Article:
Open Home Check: Signs the Bathroom Waterproofing Doesn’t Meet Australian Standards
A common recurring building defect reported by property owners in newly acquired or renovated homes is the waterproofing. Bathroom areas with insufficient waterproofing are a headache just waiting to unfold.
The quality installation of waterproofing a bathroom will determine its longevity in the home.
To put it simply, a bad waterproof job can cause an array or problems, but the most troublesome is the premature renovation of a bathroom. It costs money and time to fix – and bathrooms aren’t the cheapest rooms in the home to renovate.
The only way to fix a bathroom with significantly leaking floors or walls is often to do a full renovation. This may involve removal of debris, and then getting the room back to square one where the waterproofing can be installed to Australian standards.
There are some epoxy treatments which can be applied over the tiled wall and floor, but these are only a temporary fix.
A poor waterproofing membrane is often due to it not being installed according to Australian standards by a licensed waterproofer.
So what is the Australian standard for waterproofing and how can you prevent the upheaval of a bathroom renovation to rectify waterproofing issues?
What is waterproofing?
The first question to address is what waterproofing is.
Many renovators may not be familiar with waterproofing but it’s the most important aspect to protect the home from structural damage should water find its way into places it shouldn’t be.
The first step when building or renovating a bathroom is to have a waterproof barrier installed around the walls and floors. This barrier protects the structure of the property from moisture.
The installation of waterproofing must abide by the Australian standards. It’s not a DIY project for the unfamiliar.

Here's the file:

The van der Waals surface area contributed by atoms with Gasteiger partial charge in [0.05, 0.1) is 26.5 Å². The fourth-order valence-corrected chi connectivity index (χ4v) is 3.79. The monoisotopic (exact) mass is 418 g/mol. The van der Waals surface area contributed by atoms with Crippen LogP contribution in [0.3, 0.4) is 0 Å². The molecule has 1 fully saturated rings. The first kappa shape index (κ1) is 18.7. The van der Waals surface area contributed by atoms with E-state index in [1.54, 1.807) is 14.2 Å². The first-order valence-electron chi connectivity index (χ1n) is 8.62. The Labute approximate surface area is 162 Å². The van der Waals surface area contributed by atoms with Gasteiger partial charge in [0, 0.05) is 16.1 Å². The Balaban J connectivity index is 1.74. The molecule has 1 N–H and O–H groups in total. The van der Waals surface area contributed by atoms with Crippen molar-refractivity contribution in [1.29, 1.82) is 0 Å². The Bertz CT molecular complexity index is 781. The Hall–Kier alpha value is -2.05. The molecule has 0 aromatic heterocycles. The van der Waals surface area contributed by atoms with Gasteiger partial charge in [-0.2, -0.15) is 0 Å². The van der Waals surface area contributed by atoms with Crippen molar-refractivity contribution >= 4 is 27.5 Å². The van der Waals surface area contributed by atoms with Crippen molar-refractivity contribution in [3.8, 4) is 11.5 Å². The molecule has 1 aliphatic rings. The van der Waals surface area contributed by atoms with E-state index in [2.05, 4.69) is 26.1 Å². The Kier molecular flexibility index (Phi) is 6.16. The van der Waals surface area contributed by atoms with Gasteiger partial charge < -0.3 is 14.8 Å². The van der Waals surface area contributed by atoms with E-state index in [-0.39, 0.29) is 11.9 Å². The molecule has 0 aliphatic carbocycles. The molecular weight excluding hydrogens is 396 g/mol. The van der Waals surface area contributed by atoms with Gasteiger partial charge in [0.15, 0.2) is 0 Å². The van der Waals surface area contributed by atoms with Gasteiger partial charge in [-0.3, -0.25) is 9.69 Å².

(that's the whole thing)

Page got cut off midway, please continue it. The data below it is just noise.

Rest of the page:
What are the Australian standards for waterproofing bathroom areas?
Waterproofing a bathroom must comply with the Building Code of Australia and Australian Standards AS3740-2010 Waterproofing of wet areas in residential buildings.
While your licensed waterproof specialist will know these Australian standards, it’s good for the property owner to know the minimum requirements.
It can’t hurt to go above the minimum requirements too, if the property owner is wary of water damage. The cost of installation compared to the costs of water damage can be significantly less.
If a bathroom is installed on a ground floor, the shower floor and walls must be waterproofed up to 1800mm. The walls encasing the bathroom must be waterproofed up to 150mm. Hobs should be waterproofed up to 100mm.
Wet room bathrooms (bathrooms with frameless showers) will need to have the whole bathroom floor waterproofed as well as the walls up to a 1500mmradius. The same minimum requirements for a shower would need to be installed for the shower space in a wet room bathroom.
Wet room bathrooms are a modern style and very popular in renovated bathrooms. It’s paramount the waterproofing is done correctly to prevent water damaging the property in the future.
If a bathroom is on the second floor or higher, the whole floor must also be waterproofed. The same requirement is applicable for bathrooms with timber flooring.
Can you waterproof a bathroom yourself?
Your locality will determine if you can waterproof the bathroom yourself or engage with a professional service. Even if your locality states you can waterproof a bathroom yourself, it’s highly recommended to use a licensed waterproof installation specialist.
In Queensland and New South Wales, a bathroom must be waterproofed by a technician with a current and valid waterproofing license.
In other states in Australia, a compliance certificate must be given by the waterproofer to assure the waterproofing has been installed to Australian Standard AS 3740.
A qualified waterproofer will have completed a Certificate III in waterproofing. They will also offer a guarantee for the work they have completed in your bathroom and have insurance for the work they have completed.
When it comes to waterproofing a bathroom, it should be done by a qualified waterproofer even if local requirements state you can apply it yourself.